Another question that should be asked of these owner-operators of proliferated, low-cost satellite constellations is this: What assumptions have you made with regard to the ability of your “disposal” approach to handle radiation environments more hostile than are currently present? Are your satellite avionics capable of surviving a significant solar flare or coronal mass ejection event? Do you even know at what point your avionics suffer a catastrophic latch-up that leaves your satellite deaf to commands? Traditional national security space missions have, for decades, required worst-case analysis to be performed to understand how failures can occur and what to do to mitigate them. The commercial, proliferated constellation operators should have to demonstrate a similar level of understanding of their constellations and prove that their disposal approach will function in the most challenging of space environments.
WHAT NEEDS TO BE DONE?
“Not everything that is faced can be changed. But nothing can be changed until it is faced.” — James Baldwin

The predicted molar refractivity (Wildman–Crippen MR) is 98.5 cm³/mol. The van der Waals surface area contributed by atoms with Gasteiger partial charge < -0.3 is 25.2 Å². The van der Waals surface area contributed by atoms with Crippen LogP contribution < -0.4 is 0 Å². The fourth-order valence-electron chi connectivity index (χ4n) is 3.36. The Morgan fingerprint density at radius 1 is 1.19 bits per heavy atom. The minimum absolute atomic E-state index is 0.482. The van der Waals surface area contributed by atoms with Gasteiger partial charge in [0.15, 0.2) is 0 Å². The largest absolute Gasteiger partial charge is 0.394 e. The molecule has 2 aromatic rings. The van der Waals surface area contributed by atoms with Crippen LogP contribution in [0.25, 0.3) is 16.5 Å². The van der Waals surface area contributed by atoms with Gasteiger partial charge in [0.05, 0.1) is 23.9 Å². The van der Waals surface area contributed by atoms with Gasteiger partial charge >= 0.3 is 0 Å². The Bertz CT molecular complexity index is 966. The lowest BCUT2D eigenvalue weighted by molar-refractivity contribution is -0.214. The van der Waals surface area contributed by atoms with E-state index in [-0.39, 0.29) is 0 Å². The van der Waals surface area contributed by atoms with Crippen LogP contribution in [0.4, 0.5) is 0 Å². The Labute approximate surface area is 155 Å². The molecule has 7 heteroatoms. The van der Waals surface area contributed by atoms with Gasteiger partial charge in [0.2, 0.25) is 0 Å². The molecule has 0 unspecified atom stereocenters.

Many ideas are being floated for how to address the problem of actively removing space junk. However, it is probably cheaper to prevent the space debris from accumulating in the first place to than to remove it once it is there. Who is going to spend millions of dollars to build and launch a satellite that collects a couple of pieces of debris? It does not currently appear financially feasible.
Currently, the U.S. Space Force — via its absorption of Air Force Space Command — provides space object and debris tracking and provides potential collision warnings. In the past, this has not been a huge job. But that’s changing with the growing number of shrinking satellites being built and launched. Appropriately, there is an ongoing transition — per the Trump administration’s Space Policy Directive-3 (SPD-3) — of this responsibility to the Federal Aviation Administration and the Federal Communications Commission.